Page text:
INTRODUCTION: Anti-tumor necrosis factor (TNF) agents have changed the therapeutic approach to inflammatory bowel disease (IBD). However, a considerable proportion of patients either do not primarily respond or lose response to treatment. Despite the long-standing experience in the use of these drugs, still there is the need of identifying the possible predictors of efficacy. Areas covered: We critically review the current knowledge on predictors of response to anti-TNF therapy - both those available in clinical practice and those still under investigation. Multiple factors are involved in treatment success, including disease phenotype and severity, adherence to medications, and pharmacogenomic, pharmacokinetic, and immunologic factors. Literature search was conducted in PubMed using keywords 'inflammatory bowel disease,' 'Crohn's disease,' and 'ulcerative colitis,' matched with 'antitumor necrosis factor,' 'biologic therapy,' 'clinical response,' 'predictors,' and 'efficacy,' Relevant articles were selected for review. Expert commentary: While the role of several factors in clinical practice is clearly established, other investigational markers have been proposed, mostly in small studies, yet for many of them little external validation exists. Therapeutic drug monitoring is emerging as a pivotal strategy to guide decisions in clinical practice. In the near future, novel markers could improve our ability to direct treatment and personalize therapy.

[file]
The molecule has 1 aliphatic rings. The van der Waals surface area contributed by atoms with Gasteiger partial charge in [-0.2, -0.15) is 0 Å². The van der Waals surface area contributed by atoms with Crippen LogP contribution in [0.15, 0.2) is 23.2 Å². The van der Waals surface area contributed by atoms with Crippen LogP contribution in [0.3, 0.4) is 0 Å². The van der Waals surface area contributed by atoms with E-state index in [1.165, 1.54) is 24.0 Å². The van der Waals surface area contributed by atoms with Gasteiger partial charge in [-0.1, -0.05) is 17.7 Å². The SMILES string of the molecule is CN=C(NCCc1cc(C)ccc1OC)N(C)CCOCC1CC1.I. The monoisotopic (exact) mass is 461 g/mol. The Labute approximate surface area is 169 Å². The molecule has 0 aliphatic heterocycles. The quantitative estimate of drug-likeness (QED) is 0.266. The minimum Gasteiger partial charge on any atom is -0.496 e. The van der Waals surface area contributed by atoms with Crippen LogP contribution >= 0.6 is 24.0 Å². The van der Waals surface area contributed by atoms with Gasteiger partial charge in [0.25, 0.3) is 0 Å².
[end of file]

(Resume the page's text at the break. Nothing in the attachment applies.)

- Antibodies, Monoclonal/therapeutic use
- Biological Therapy
- Gastrointestinal Agents/therapeutic use
- Inflammatory Bowel Diseases/drug therapy
- Patient Selection
- Treatment Outcome
- Tumor Necrosis Factor-alpha/antagonists & inhibitors